Businesses applying for lucrative tax credits from New Jersey from 2013 to 2019 said they planned to relocate out of state in order to get awards but never intended to move, a task force proving the incentives said Thursday.
The New Jersey Tax Incentive Task Force released its third and final report after about a year and a half of investigating the tax credit program enacted in 2013.
The more than 100-page report makes 27 recommendations, including canceling some $578 million in awards.
Among the key findings in the report are that 15 companies from 2013 through 2019 were approved for credits, which they would not have qualified for unless they were considering moving out of state. Those firms all certified that they were planning to move to the same business plaza in Rockland County, New York.
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“There was this overwhelming impetus … to get this money flowing," task force chairman Ronald Chen said during a news conference Thursday.
One real estate brokerage firm, according to the report, advised an electronics company that the New York location called Blue Hill Plaza "has been used as a stalking horse by companies in NJ who are seeking incentives from the State of NJ, but have no plans on leaving the State.”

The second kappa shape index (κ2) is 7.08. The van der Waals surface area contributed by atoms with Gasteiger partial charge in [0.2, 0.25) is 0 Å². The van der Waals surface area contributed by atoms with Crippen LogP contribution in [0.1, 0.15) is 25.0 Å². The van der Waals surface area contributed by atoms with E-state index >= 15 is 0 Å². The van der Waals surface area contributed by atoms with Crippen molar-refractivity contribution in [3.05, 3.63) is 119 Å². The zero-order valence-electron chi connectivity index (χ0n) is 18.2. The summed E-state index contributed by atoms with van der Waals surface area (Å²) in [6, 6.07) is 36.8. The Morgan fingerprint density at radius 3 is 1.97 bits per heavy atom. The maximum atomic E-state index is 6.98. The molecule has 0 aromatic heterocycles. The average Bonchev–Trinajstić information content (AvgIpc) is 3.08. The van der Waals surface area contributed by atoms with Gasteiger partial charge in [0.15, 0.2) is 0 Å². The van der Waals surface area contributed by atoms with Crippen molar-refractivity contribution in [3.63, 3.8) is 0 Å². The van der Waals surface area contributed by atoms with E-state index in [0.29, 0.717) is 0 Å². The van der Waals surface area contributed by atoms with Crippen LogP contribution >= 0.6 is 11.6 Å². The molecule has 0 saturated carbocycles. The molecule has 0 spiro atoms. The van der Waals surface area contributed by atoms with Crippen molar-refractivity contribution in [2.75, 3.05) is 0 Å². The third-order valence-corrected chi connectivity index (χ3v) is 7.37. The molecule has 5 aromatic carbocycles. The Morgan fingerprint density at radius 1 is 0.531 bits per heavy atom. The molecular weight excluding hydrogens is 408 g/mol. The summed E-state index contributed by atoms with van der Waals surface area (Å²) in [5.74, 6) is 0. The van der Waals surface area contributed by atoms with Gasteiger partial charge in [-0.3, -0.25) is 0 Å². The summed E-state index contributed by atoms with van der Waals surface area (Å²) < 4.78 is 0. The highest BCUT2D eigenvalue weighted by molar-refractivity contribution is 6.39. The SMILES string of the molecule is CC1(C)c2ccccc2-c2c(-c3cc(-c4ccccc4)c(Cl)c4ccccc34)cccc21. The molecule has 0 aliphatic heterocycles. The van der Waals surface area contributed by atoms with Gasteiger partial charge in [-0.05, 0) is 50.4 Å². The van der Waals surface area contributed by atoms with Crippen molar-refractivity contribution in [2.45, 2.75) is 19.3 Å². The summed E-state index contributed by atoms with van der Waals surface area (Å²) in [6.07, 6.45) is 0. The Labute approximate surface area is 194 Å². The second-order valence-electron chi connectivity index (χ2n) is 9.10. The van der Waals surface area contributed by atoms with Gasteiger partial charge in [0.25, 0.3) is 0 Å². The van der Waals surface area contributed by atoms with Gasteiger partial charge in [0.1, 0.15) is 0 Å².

Jim Walden, one of the attorneys the task force hired to help conduct the investigation, said companies sought the benefits even though they didn't need an incentive to stay in the state.
“The lack of any fiscal cap led to pigs feeding at the trough," Walden said.
That single New York location became so ubiquitous in applications, that staffers in charge of reviewing applications for the awards groaned when coming across the name.
“When someone noted that the Blue Hill Plaza was an applicant’s alternative site, people in the room often groaned and made comments like ‘not another one’ or ‘again?’” the report states.
The task force also said Thursday that a dozen referrals have been made to state and federal law enforcement authorities, as well as to the Economic Development Authority, which oversaw the tax credit program.
In a statement, Democratic Gov. Phil Murphy said he suspected there were issues with the program based on an audit by the state comptroller, which inspired him to create the task force in January 2019.
“(But) I had no idea of the ugly reality waiting to be uncovered. This administration will not tolerate fraud or self-dealing and we will ensure that every dollar of taxpayer money is spent wisely and effectively,” Murphy said.
The EDA, which has since come under Murphy appointees' administration, said in a statement that it had taken steps to “improve” its policies. EDA CEO Tim Sullivan said he will review the recommendations from the task force.